Media catfight: Mireille Silcoff versus Moses Znaimer

Media catfight: Mireille Silcoff versus Moses Znaimer

Nothing’s better than a good ol’ fashioned media catfight—even when the cats involved are on the sixth of their nine lives. Last week, Weekend Post contributor Mireille Silcoff wrote about her dislike of Zoomer, an upscale lifestyle magazine aimed at the 45-plus crowd: “It is also the most depressing magazine I have read in a long time. Flipping through the pages of Zoomer is the magazine equivalent of watching an unmedicated schizophrenic have a conversation with himself about aging,” she writes, referring to the juxtaposition of ads and articles. (The editorial promotes accepting one’s age while the ads use buzz words like “stopping the clock” and “defying aging.”)

Today Moses Znaimer, the media tycoon who founded Zoomer as well as CityTV and MuchMusic, responded to Silcoff’s editorial by writing about her “own fear of, and discomfort with, aging.” He continues:

Zoomer is comprehensive, not ‘schizophrenic.’ Is a women’s magazine schizophrenic because it offers recipes as well as stories about violence against women in the Congo? … How one responds to aging is a deeply personal choice and Zoomer offers its readers the option to embrace the challenges and changes aging brings without feeling pressured into any one mould.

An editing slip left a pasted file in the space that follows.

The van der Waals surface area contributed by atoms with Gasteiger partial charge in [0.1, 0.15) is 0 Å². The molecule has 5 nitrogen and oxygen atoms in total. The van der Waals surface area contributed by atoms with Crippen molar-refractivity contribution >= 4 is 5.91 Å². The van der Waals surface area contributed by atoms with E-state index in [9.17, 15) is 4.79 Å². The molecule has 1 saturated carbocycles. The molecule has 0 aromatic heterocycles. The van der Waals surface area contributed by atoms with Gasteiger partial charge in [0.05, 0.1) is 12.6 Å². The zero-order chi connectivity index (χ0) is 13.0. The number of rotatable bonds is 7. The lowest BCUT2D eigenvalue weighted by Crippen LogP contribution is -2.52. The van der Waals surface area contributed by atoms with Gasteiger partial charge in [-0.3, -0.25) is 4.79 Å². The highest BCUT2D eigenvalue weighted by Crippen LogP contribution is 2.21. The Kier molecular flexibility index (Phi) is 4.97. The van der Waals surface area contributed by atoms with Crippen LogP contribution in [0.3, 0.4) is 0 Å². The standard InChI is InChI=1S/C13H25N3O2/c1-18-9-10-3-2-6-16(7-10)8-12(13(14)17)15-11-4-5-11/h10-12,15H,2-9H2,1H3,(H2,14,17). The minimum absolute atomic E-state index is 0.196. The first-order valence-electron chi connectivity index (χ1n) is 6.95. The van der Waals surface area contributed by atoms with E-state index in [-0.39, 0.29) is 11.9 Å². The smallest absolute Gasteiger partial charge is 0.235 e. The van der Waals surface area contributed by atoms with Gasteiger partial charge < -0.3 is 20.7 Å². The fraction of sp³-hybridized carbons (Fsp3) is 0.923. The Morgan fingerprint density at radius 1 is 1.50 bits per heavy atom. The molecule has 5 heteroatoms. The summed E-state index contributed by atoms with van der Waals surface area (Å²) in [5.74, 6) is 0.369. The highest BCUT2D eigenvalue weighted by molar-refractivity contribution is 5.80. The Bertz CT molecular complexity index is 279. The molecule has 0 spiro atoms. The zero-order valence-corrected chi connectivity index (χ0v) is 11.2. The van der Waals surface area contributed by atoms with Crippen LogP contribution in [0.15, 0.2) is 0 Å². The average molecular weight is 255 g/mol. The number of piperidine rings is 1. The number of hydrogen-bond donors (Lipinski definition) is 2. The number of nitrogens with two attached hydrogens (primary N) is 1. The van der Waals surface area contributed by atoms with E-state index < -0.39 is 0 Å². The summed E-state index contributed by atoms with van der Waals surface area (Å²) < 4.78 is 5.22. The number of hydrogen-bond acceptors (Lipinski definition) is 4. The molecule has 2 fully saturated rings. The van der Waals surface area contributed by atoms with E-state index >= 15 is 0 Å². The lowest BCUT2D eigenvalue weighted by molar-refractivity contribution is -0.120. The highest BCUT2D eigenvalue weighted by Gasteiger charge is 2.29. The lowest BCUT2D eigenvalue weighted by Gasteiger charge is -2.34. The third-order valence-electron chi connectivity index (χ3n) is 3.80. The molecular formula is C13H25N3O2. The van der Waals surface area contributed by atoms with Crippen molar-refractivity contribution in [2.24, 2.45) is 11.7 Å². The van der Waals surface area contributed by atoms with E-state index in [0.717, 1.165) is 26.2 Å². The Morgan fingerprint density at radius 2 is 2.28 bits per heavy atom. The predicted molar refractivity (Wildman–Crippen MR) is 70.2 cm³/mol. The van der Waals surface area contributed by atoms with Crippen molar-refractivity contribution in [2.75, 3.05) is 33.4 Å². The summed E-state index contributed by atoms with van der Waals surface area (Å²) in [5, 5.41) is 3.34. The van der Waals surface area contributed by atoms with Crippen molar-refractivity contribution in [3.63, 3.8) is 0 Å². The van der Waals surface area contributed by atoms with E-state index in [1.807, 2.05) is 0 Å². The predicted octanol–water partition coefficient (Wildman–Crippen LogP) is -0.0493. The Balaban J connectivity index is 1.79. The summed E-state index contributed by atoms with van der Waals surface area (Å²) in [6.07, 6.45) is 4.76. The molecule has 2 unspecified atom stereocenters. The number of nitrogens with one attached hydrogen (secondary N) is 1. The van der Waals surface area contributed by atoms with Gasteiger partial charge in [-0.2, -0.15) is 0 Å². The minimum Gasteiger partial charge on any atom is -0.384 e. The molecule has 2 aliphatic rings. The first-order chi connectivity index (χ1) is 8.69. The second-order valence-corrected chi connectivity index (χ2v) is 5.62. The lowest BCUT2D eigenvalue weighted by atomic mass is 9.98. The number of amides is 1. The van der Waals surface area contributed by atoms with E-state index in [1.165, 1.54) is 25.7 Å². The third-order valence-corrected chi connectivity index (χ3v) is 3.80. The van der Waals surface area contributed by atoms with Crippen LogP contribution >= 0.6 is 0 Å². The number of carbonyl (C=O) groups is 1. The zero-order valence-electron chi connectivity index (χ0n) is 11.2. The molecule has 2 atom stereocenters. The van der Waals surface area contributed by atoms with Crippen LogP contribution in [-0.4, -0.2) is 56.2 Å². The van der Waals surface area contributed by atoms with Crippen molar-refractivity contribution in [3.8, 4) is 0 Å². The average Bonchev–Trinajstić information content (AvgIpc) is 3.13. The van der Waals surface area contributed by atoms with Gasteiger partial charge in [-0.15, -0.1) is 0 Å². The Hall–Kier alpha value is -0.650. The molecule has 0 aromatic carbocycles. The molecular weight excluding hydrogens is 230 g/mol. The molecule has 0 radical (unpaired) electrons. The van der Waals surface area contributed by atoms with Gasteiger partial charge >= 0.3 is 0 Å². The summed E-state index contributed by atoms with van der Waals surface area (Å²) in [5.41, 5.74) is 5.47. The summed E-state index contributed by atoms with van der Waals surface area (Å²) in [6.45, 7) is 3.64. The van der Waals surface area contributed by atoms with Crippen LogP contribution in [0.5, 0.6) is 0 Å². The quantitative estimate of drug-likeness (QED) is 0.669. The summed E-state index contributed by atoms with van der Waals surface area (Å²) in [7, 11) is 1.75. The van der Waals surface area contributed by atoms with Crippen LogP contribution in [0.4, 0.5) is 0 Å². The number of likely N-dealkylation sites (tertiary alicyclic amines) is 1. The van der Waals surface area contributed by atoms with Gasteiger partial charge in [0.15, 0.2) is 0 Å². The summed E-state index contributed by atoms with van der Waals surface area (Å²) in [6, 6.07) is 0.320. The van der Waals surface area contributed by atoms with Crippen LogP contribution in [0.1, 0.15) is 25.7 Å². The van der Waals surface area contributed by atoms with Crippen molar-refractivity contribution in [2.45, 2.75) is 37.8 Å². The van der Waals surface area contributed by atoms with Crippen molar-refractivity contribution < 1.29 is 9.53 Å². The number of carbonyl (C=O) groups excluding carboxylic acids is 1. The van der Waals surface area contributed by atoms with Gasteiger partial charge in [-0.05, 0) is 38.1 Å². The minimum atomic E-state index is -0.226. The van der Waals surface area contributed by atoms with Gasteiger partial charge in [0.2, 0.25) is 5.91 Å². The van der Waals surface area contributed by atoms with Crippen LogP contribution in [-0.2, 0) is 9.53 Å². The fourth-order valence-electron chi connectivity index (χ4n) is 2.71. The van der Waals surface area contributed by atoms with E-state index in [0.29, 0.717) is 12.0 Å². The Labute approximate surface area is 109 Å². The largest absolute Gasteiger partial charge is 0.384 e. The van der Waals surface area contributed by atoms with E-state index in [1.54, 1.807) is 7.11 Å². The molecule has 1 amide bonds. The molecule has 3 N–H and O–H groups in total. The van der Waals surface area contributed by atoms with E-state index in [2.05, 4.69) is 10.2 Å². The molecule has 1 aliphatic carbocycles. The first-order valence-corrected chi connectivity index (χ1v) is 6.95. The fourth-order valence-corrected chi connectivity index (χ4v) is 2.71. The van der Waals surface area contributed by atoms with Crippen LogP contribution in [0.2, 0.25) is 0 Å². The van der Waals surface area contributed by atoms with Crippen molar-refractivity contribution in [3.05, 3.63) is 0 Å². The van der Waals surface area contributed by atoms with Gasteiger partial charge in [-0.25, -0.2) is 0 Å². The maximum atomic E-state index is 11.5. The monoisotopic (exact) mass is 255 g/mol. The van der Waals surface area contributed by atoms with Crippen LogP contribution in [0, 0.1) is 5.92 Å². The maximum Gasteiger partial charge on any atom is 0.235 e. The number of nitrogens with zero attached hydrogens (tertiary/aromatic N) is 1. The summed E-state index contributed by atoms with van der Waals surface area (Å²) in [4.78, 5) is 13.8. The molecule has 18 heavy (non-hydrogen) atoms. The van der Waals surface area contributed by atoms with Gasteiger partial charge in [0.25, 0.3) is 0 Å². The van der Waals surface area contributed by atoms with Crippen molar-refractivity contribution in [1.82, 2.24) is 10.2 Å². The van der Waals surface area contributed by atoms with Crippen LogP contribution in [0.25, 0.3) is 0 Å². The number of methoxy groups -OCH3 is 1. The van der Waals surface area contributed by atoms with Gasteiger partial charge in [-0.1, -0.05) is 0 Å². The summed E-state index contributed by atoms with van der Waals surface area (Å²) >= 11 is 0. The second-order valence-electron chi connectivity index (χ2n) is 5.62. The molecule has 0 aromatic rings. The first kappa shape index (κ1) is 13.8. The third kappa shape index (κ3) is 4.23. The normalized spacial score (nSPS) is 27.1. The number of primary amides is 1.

Znaimer concludes by offering a free Zoomer subscription to Silcoff and her mom.

Snap! We’re not siding with anyone here, as both present valid arguments. On one hand, Silcoff is right in calling out the contradictories that magazines like Zoomer offer: be comfortable with oneself as long as it fits within the ideological view of beauty (the magazine is edited by former Flare editor Suzanne Boyd). On the other hand, not everyone over 45 wants to move to Florida and call it quits. Some want to stay abreast of trends or have a little nip-tuck.  Zoomer is trying to capture both demographics.

It’s not earth-shattering news that magazines like Cosmo, Men’s Health and Zoomer contain paradoxical messages. (This month’s Cosmo—well, every month’s Cosmo—tells women how to get what they want while satisfying their man in bed.) Can’t we all just be happy that the profiles of two print publications have been raised in an era where the Internet reigns supreme?

• Mireille Silcoff: Against Zoomerism [National Post]
• Moses Znaimer responds [National Post]